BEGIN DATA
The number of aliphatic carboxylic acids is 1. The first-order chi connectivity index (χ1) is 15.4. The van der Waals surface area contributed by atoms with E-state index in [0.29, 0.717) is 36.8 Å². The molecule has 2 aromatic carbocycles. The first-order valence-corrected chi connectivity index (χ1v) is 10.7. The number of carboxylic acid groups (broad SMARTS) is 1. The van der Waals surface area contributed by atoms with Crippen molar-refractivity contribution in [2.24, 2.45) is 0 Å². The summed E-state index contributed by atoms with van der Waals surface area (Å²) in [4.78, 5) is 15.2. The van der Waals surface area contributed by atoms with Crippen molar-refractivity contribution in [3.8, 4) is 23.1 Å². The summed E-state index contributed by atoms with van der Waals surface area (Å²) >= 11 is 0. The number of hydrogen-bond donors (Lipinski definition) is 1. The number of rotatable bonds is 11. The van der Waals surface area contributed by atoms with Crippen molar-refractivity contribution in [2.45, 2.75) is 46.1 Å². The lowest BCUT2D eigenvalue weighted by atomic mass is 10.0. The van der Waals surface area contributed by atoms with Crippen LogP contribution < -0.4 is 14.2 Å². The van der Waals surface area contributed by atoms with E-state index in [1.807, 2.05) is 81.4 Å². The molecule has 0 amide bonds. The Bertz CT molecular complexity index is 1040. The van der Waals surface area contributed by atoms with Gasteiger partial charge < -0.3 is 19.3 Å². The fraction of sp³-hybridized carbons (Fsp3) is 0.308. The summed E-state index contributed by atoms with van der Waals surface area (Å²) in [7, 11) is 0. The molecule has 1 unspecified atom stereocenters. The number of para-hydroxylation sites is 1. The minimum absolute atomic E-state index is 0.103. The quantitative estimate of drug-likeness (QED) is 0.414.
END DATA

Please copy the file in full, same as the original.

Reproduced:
The number of aliphatic carboxylic acids is 1. The first-order chi connectivity index (χ1) is 15.4. The van der Waals surface area contributed by atoms with E-state index in [0.29, 0.717) is 36.8 Å². The molecule has 2 aromatic carbocycles. The first-order valence-corrected chi connectivity index (χ1v) is 10.7. The number of carboxylic acid groups (broad SMARTS) is 1. The van der Waals surface area contributed by atoms with Crippen molar-refractivity contribution in [2.24, 2.45) is 0 Å². The summed E-state index contributed by atoms with van der Waals surface area (Å²) in [4.78, 5) is 15.2. The van der Waals surface area contributed by atoms with Crippen molar-refractivity contribution in [3.8, 4) is 23.1 Å². The summed E-state index contributed by atoms with van der Waals surface area (Å²) >= 11 is 0. The number of hydrogen-bond donors (Lipinski definition) is 1. The number of rotatable bonds is 11. The van der Waals surface area contributed by atoms with Crippen molar-refractivity contribution in [2.45, 2.75) is 46.1 Å². The lowest BCUT2D eigenvalue weighted by atomic mass is 10.0. The van der Waals surface area contributed by atoms with Crippen LogP contribution < -0.4 is 14.2 Å². The van der Waals surface area contributed by atoms with E-state index in [1.807, 2.05) is 81.4 Å². The molecule has 0 amide bonds. The Bertz CT molecular complexity index is 1040. The van der Waals surface area contributed by atoms with Gasteiger partial charge < -0.3 is 19.3 Å². The fraction of sp³-hybridized carbons (Fsp3) is 0.308. The summed E-state index contributed by atoms with van der Waals surface area (Å²) in [7, 11) is 0. The molecule has 1 unspecified atom stereocenters. The number of para-hydroxylation sites is 1. The minimum absolute atomic E-state index is 0.103. The quantitative estimate of drug-likeness (QED) is 0.414.